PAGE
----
More than 350 people with special needs have been detained in hospitals for more than 10 years, analysis has revealed.
Social care charity the Voluntary Organisations Disability Group (VODG) said that at the current rate of discharges, half the 2,250 people in hospitals currently will still be confined by 2030, which it labelled a “national disgrace”.
Patients with learning disabilities and autism have been detained for more than a decade while the number of children kept in hospitals is rising. Female patients are less likely to be discharged, the study found.
The government has said the long-term detention of learning disabled and autistic patients is wrong, but VODG, which represents not-for-profit organisations caring for people in the community, said not enough was being done.
Rhidian Hughes, the VODG chief executive, said: “It is hard to imagine any other circumstances in which a British citizen could be detained indefinitely by the state, without trial.
“A rate that only halves the population of people living in long-stay units after 20 years is simply not good enough. Secluded institutionalised care is fundamentally wrong and exposes some of the most vulnerable citizens to serious risk of harm and risks damaging their wellbeing.”
He said significant investment and policy action was needed, saying that if the next government did not act “then the message is crystal clear, ‘these people do not matter to us and we do not care’.”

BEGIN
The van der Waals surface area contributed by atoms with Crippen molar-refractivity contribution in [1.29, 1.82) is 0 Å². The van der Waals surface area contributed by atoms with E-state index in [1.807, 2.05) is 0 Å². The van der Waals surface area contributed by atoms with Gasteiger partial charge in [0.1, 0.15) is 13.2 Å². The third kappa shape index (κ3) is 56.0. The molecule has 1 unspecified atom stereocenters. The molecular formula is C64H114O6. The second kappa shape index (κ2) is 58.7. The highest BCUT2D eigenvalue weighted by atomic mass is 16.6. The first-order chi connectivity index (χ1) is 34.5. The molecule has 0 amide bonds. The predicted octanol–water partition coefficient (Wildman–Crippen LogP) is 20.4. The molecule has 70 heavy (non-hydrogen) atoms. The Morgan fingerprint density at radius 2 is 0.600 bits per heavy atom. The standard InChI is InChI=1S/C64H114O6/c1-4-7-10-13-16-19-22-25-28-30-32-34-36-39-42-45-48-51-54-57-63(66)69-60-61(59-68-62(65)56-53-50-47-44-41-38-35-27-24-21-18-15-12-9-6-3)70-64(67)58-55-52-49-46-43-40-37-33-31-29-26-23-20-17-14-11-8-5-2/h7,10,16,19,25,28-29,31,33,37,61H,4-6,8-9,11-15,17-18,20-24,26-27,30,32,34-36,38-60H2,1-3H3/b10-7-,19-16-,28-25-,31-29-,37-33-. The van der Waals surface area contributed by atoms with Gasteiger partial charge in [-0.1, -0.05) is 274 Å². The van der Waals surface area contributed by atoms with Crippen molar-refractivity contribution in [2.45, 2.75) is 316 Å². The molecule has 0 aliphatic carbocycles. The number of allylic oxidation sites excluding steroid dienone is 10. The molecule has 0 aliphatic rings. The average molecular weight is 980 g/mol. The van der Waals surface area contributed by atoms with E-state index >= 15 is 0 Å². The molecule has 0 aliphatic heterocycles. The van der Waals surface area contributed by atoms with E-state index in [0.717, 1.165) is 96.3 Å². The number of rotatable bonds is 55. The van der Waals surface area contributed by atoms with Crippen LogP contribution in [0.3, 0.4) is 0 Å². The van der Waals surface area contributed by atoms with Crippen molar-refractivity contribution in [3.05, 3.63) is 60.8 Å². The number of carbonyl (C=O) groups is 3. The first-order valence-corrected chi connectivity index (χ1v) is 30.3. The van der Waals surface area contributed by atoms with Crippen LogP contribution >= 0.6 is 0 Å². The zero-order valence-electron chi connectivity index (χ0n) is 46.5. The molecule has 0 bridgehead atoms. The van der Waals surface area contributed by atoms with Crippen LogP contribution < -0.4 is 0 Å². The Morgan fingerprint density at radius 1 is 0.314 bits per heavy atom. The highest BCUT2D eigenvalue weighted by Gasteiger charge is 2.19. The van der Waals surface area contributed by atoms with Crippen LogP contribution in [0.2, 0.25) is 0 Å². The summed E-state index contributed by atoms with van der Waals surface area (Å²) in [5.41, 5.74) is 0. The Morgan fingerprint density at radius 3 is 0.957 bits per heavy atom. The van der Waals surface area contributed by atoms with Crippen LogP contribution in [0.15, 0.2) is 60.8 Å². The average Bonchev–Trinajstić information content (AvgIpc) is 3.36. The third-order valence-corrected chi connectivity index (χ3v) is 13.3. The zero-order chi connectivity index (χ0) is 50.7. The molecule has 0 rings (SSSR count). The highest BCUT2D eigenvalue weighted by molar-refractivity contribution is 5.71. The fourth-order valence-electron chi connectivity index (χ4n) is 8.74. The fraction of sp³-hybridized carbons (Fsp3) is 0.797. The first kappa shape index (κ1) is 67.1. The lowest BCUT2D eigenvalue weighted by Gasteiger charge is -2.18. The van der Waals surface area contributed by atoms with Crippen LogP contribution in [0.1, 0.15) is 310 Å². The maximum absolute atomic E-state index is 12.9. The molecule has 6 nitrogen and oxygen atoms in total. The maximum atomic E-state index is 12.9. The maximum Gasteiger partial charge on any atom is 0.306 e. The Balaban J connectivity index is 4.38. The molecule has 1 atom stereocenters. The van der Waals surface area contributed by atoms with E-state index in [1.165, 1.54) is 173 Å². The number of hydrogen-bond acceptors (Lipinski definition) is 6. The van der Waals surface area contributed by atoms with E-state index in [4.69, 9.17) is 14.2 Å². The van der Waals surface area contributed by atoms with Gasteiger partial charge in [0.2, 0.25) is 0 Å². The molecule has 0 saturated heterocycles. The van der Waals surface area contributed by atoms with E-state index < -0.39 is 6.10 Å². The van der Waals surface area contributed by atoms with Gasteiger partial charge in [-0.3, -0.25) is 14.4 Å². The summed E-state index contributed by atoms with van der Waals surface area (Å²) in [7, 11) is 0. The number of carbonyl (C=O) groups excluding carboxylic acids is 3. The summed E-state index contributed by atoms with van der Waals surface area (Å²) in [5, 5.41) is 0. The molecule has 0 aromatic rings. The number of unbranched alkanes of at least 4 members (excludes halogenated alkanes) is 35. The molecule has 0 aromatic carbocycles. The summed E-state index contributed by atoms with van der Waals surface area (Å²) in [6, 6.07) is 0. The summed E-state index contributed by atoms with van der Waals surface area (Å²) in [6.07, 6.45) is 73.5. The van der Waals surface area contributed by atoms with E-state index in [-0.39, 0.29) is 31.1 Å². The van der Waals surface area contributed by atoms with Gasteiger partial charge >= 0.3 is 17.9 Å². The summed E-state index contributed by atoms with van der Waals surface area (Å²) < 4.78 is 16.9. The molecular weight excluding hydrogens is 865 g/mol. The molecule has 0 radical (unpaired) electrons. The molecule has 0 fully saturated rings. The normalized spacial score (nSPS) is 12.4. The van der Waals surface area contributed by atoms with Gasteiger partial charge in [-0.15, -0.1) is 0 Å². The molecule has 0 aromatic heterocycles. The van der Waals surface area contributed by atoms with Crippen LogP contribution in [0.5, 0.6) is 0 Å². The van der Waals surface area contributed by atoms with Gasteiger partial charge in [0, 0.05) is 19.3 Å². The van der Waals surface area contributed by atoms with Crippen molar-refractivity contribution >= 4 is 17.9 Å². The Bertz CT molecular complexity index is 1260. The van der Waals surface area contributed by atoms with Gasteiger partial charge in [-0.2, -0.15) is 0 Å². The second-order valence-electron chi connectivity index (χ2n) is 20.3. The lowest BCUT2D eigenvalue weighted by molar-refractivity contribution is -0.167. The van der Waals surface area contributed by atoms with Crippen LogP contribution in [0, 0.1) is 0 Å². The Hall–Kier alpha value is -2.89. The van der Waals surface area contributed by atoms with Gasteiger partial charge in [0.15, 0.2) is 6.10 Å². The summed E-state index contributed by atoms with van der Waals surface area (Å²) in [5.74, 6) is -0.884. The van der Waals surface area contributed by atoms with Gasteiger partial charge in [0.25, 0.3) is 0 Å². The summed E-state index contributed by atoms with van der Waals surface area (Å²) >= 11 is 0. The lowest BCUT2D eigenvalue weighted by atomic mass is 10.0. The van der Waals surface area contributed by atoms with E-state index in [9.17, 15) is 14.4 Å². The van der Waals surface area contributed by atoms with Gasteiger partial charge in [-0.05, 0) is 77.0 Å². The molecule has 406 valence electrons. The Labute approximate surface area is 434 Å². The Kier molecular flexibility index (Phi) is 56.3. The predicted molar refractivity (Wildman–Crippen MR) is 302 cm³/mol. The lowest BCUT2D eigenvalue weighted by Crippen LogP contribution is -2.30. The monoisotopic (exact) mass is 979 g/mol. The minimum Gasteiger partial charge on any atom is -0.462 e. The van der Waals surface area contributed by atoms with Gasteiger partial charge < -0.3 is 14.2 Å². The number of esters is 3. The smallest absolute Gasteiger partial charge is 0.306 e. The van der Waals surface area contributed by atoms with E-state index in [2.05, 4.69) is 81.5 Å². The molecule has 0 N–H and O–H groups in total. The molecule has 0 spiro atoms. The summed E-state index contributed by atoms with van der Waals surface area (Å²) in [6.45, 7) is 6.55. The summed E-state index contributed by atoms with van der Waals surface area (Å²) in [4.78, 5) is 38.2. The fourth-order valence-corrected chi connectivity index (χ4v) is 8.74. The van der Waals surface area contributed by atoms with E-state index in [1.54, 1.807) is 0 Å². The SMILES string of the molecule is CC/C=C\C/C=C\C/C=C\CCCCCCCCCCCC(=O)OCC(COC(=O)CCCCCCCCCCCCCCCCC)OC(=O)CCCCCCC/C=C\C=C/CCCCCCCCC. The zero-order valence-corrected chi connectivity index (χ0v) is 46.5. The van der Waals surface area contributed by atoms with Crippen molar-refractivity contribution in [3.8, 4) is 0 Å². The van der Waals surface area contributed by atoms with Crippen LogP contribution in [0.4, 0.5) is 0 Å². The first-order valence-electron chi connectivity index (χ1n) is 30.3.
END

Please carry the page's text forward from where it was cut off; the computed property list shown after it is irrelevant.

In a new report, VODG said 463 people had been detained for more than five years and 355 people for more than 10 years.
The number of detained children has now grown from 5 per cent of the total to 11 per cent with an increase between 2017-18 and 2019-20 of more than 30 per cent.
In 2014, the number of women detained was estimated to be around 600 or 23 per cent of the detained population, today it is still around 600 but the proportion has now reached 28 per cent. The report said there was no clear explanation, but added: “It is a statement of the obvious that it appears to be far harder to get discharged from NHS care if you are a woman.”
It has called for hospitals where patients have been detained for longer than two years to have all new admissions stopped and for the regulator, the Care Quality Commission, to be prevented from rating hospitals as “good” when patients have been there longer than a year.
It has also called for a £400m fund to help develop services in the community to allow patients to be discharged and supported.
Following repeated cases of poor care and abuse of disabled patients in hospitals the government has pledged to do more. Last month it appointed Baroness Sheila Hollins to lead case reviews for all patients in long-stay units.
VODG said halving the number of patients detained by 2030 would mean “two decades will have passed since the abuse scandal of Winterbourne View. For those 1,000 people, it will represent a hugely positive outcome which should be celebrated.
“For the thousand people it leaves behind, it will be a personal tragedy and a national disgrace.”
NHS England has said the number of people with a learning disability and/or autism in hospital has reduced by more than a fifth since 2015.